The West

Last gasp for glossy packages
Last gasp for glossy packages

The Gillard Government is confident its tobacco plain packaging laws will survive the final legal test after the High Court yesterday ruled cigarettes will have to be sold in logo-free, drab dark brown boxes from December.

In a decision health groups hailed as the biggest anti-smoking win in decades, the High Court rejected Big Tobacco's argument the world-first plain packaging laws were unconstitutional because the Government was not compensating them for taking away their trademarks.

The removal of logos is expected to result in lower prices, as cheap brands put pressure on sales of more popular brands, an anti-tobacco leader and an industry study has forecast.

The industry's last chance to overturn plain packaging lies within international trade laws but these cases could take up to three years to be resolved.

The decision means all tobacco products sold in Australia from December 1 will need to be packaged in plain boxes that feature bigger graphic warnings and brand names printed in a small, standard font.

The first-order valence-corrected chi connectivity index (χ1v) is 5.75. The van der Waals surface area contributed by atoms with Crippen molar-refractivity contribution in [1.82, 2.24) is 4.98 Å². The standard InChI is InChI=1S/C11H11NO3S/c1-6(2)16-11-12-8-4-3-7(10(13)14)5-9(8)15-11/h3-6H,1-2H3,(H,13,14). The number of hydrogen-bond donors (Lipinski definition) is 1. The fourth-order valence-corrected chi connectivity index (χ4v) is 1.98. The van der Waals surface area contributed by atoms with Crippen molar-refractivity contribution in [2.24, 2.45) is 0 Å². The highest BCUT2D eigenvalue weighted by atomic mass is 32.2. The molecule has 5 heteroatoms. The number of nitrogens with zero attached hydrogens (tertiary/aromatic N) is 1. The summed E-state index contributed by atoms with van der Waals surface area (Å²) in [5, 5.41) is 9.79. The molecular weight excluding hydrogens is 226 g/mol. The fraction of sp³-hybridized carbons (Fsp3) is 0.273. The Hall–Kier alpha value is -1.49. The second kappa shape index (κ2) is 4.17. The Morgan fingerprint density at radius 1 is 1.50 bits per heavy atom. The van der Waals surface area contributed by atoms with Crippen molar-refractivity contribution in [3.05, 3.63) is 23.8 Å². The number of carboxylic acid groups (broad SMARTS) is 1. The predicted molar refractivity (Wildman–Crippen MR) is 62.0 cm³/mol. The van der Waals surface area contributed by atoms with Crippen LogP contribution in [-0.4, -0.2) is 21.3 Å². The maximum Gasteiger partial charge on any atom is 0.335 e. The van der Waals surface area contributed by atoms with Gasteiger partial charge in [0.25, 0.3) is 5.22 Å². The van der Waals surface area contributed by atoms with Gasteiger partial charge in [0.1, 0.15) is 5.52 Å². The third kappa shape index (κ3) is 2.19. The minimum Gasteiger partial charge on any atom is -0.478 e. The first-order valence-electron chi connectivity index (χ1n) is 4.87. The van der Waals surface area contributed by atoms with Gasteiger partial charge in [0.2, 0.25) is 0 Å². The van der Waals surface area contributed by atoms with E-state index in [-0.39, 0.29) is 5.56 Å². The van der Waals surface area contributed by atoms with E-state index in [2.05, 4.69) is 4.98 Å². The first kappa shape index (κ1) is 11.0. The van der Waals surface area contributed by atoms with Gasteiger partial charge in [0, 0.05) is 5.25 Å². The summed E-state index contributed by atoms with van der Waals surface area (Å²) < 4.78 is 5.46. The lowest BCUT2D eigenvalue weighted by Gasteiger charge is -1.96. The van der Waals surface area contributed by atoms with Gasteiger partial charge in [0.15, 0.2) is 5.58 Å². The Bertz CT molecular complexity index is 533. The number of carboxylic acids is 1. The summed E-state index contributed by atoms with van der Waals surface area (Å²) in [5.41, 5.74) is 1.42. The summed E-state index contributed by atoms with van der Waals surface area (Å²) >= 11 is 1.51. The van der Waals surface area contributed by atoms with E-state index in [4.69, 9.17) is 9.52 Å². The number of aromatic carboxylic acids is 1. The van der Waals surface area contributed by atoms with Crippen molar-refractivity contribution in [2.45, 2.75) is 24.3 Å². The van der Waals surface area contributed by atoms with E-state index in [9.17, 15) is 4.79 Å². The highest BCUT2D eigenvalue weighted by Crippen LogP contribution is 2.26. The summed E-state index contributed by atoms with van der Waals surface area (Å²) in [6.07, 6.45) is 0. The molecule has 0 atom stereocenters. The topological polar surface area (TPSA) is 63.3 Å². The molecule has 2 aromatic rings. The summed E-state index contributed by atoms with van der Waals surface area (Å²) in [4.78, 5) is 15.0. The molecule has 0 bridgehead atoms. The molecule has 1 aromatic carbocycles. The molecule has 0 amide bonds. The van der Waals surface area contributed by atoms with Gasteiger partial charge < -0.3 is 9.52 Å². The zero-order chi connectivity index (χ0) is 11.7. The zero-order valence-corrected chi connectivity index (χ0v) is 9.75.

Inspectors will visit shops to ensure they are not selling branded packaging. The public can also dob in rogue retailers via a telephone hotline or online. Companies could be fined up to $1.1 million for breaches.

Australian Council on Smoking and Health president Mike Daube, who chaired the Federal Government committee which called for plain packaging, said the decision had global ramifications.

"Tobacco companies have opposed plain packaging more ferociously than any other measure because they know it will have a major impact on smoking here, and other countries will follow," he said.

Cancer Council Australia chief executive Ian Olver said it was a landmark ruling that put public health before vested commercial interests.

"The tobacco companies threw everything at plain packaging, which just goes to show how powerful they think glossy tobacco packaging is as a marketing tool," he said.

Some of Australia's leading healthcare executives said the legislation did not go far enough and called for a total ban on cigarettes.

"What they're agreeing to is to have a product that's licensed available to people to kill themselves," Edmund Bateman, the managing director of Primary Health Care, said.

Ukraine, Honduras and Dominican Republic have told the World Trade Organisation plain packaging restricts trade. But Attorney-General Nicola Roxon said the High Court's ruling strengthened the Government's hand.

"It has never been asserted successfully around the world in any trade dispute that governments are not allowed to take public health measures to protect their community," she said.

The West Australian

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